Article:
No. 555 October Term, 1979, Appeal from the Judgment of Sentence of the Court of Common Pleas, Criminal Division of Schuylkill County, Pottersville, Pennsylvania at No. 857 Criminal Action 1977, No. 28 January Term, 1978.
H. Stanley Rebert, Public Defender, York, for appellant.
Richard H. Horn, Assistant District Attorney, York, for Commonwealth, appellee.
Hester, Montgomery and Cirillo, JJ.*fn*
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On January 23, 1978, appellant was convicted, after a jury trial, of attempted murder, rape, involuntary deviate sexual intercourse, aggravated assault, and recklessly endangering another person. Timely post-trial motions were filed and denied. Appellant was sentenced to undergo imprisonment for not less than 25 years nor more than 50 years at a state correctional institution. A petition for reconsideration of sentence was dismissed on February 20, 1979. This appeal ensued. We affirm.
The facts leading to prosecution in this case are as follows:
On July 13, 1977, at approximately 5:00 P.M., nineteen year old Penny Dietz was sitting on the steps of a church in York, Pennsylvania, waiting for her husband. Appellant opened the church door and invited the victim into the church. When Mrs. Dietz stepped inside, appellant began to choke her, saying "I'm going to kill you, then rape you." In the course of struggling with him, the victim and the appellant fell down a nearby stairway. Appellant then produced a single edged razor and slashed the side of the victim's throat twice, causing two four-inch wounds. Although he missed severing her jugular vein by 1/16th of an inch, as a consequence of the wounds he inflicted, the victim lost 50% of her blood during the ordeal. The appellant then dragged her into a large basement area and undressed her. He continued to choke her, and finally he raped her. At one point, he inserted his fingers into the wounds on her neck, and later, committed involuntary deviate sexual intercourse. Although the victim remained conscious the entire time, she feigned death. When her assailant momentarily left the room, she fled naked out the back door of the church to a nearby home. The police apprehended the appellant minutes later inside the church.
Appellant raises more than a dozen issues in his appeal, none of which have any merit. The first five issues concern the insanity of the appellant. Essentially, appellant contends that the Commonwealth failed to present sufficient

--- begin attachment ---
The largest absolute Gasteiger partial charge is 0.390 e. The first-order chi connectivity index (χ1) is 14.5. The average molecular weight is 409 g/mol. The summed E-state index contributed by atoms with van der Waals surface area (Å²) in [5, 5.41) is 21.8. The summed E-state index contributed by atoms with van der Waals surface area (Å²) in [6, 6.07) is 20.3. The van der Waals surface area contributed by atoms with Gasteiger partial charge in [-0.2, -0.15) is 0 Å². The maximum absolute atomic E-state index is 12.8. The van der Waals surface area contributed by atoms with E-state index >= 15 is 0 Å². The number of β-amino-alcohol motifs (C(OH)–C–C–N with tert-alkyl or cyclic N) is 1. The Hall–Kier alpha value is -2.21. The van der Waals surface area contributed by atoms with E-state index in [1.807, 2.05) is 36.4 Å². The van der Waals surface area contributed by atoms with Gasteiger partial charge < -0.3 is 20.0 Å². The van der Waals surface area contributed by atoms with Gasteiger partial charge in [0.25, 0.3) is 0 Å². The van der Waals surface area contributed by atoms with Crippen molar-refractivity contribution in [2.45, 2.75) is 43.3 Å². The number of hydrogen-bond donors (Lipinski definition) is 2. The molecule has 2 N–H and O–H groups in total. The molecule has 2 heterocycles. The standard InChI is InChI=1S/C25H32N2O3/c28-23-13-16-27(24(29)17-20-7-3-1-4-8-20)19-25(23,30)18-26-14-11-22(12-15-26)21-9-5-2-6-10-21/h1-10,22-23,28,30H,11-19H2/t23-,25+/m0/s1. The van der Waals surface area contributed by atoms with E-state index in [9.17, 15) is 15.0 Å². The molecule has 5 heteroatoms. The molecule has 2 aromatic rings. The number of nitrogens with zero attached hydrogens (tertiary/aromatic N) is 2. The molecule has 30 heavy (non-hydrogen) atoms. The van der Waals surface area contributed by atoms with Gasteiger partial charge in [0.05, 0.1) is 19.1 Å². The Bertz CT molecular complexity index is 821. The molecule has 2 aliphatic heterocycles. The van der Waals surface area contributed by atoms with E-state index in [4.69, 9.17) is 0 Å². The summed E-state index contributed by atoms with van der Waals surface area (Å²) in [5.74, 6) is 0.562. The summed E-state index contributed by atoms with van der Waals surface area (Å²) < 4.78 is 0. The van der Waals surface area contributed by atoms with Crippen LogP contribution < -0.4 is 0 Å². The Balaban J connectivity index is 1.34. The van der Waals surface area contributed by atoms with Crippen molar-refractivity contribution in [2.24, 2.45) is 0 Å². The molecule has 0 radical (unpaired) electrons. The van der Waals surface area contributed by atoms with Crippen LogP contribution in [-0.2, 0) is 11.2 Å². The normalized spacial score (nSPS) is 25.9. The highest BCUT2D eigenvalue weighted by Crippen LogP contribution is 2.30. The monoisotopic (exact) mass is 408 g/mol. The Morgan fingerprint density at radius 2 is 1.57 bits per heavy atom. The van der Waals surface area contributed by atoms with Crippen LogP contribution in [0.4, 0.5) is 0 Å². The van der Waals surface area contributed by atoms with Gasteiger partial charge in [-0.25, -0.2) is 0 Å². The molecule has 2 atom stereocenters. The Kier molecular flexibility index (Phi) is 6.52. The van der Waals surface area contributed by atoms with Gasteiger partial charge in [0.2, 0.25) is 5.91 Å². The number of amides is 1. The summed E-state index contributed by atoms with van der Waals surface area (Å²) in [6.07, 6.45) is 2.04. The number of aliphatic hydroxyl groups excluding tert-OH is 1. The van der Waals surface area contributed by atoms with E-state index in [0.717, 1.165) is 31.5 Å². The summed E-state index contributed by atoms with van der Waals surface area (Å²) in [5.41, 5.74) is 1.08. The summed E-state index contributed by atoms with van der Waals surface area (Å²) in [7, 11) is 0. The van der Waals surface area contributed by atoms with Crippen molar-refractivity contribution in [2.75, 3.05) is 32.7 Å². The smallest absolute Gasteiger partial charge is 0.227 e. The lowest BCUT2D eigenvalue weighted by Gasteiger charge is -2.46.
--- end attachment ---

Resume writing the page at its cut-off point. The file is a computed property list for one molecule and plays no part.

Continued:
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evidence of sanity from which the jury could find appellant legally responsible for his criminal acts.
When there exists circumstances which raise the issue of insanity, the burden is upon the Commonwealth to establish appellant's sanity beyond a reasonable doubt. See Commonwealth v. Bruno, 466 Pa. 245, 352 A.2d 40 (1976); Commonwealth v. Tyson, 485 Pa. 344, 402 A.2d 995 (1979); Commonwealth v. Delker, 467 Pa. 305, 356 A.2d 762 (1976). It is unrefuted by the Commonwealth that the pretrial examinations as to appellant's mental health sufficiently shifted to the Commonwealth the burden of proving sanity. The definition in Pennsylvania for insanity is the M'Naughten test. If the appellant either did not know the nature and quality of his act or if he did not know that it was wrong, then he is legally insane. Commonwealth v. Hamilton, 459 Pa. 304, 329 A.2d 212 (1974); Commonwealth v. Demmitt, 456 Pa. 475, 321 A.2d 627 (1974). In describing this test, the Pennsylvania Supreme Court noted that:
"It is not intended to separate the emotionally disturbed defendants from the emotionally healthy. Rather, it is intended to include defendants, both disturbed and healthy, among those who are held criminally responsible . . ." Commonwealth v. Demmitt, supra, 456 Pa. at 481, 321 A.2d at 631.
Thus, findings of mental illness alone do not necessarily mean that a defendant is legally insane. Commonwealth v. Bruno, supra. At least one of the above mentioned prongs of the M'Naughten test must be established in order to be considered legally insane. Conversely, in order for the Commonwealth to sustain their burden of proving appellant was sane, they must prove that appellant did know the nature and quality of his act and did know that it was wrong.
An examination of the record reflects that the Commonwealth introduced expert testimony from Dr. George A. Lapes, a psychiatrist who examined the appellant six months after the crime occurred. After testifying that he had discussed the facts of this case with the appellant, Dr. Lapes expressed the opinion that, based upon the way appellant
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described the events in question, appellant did know the difference between right and wrong and that he did know the nature and quality ...